He sat watching while the sun dipped hissing in the swells. The horse stood darkly against the sky. The surf boomed in the dark and the sea’s black hide heaved in the cobbled starlight and the long pale combers loped out of the night and broke along the beach.

    He rose and turned toward the lights of town. The tidepools bright as smelterpots among the dark rocks where the phosphorescent seacrabs clambered back. Passing through the salt grass he looked back. The horse had not moved. A ship’s light winked in the swells. The colt stood against the horse with its head down and the horse was watching, out there past men’s knowing, where the stars are drowning and whales ferry their vast souls through the black and seamless sea.


    This is among the most beautiful passages I’ve ever read.

    One man’s nightmare is another man’s dream, I guess.

About The Author

Ray Harvey

I was born and raised in the San Juan Mountains of southwestern Colorado. I've worked as a short-order cook, construction laborer, crab fisherman, janitor, bartender, pedi-cab driver, copyeditor, and more. I've written and ghostwritten several published books and articles, but no matter where I've gone or what I've done to earn my living, there's always been literature and learning at the core of my life.

3 Responses and Counting...

  • Larry 07.25.2013

    Interesting post. Trouble is, you are being as absolute with your “truisms” as you claim us misperceiving story coaches are. Your position is defensible within a specific genre — literary fiction — and completely off-base when it comes to genre fiction.

    Fact is, truth is… literary fiction need not rely on or even have plot to work on an artistic level. Style can be, often is, everything, the reason people buy and read the story. A good thing. That’s just true. I’ve never said otherwise.

    Fact it, truth is… genre fiction ALWAYS requires conflict-driven plot to work to its fullest potential. Genre fiction with commercial aspirations is absolutely reliant upon conflict-driven plot. Find me an exception that actually succeeded in the marketplace… I won’t hold my breath.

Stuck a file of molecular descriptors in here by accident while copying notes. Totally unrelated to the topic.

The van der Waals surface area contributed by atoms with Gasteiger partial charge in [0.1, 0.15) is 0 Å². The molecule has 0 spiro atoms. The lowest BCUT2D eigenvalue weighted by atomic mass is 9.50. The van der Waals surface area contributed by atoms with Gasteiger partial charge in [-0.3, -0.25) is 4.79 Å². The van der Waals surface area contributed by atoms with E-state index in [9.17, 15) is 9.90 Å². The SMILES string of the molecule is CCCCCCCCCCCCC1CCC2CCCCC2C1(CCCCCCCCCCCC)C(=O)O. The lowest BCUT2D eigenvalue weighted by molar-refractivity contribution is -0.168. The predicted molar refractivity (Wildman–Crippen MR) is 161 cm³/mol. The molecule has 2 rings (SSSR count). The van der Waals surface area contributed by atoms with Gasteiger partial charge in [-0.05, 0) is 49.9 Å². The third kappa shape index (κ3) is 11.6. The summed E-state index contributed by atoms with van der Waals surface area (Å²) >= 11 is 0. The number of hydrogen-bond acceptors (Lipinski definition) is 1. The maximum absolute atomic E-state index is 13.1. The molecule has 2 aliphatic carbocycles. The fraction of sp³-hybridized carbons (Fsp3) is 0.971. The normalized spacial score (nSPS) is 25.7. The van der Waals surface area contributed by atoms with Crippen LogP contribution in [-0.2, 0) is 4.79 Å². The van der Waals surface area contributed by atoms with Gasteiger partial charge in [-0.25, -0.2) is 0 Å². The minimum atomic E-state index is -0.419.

So nobody gets to be wrong in this debate, because there are two sides to it. Or rather, two categories. So careful, Mr. Sawed Off Shotgun Guy, about absolutes in writing, it never happens. And you’re right, one man’s nightmare is another’s dream… and neither you or I get to stand in judgment of either.

  • You don’t need to put “truisms” in quotes, Larry, and I’ve addressed the point of your first paragraph in a previous post: the question of principles versus concretes.

    There are absolutes in writing, as there are absolutes in everything, and all absolutes by definition are contextual. The contexts may and often do change, but that doesn’t nullify the absolute: what’s absolute in a given context remains absolute in that context. This principle is the building-block of all subsequent knowledge, aesthetic, scientific, and otherwise.

    Literature is the artform of language. That is one absolute of writing.

    There is no art without subject-matter. That is another.

    Thanks for dropping by.

  • P.S.

    Larry wrote: “genre fiction ALWAYS requires conflict-driven plot to work to its fullest potential. Genre fiction with commercial aspirations is absolutely reliant upon conflict-driven plot. Find me an exception that actually succeeded in the marketplace… I won’t hold my breath.”

    That was never my point or my argument. You’re setting up strawmen so that you can knock them down.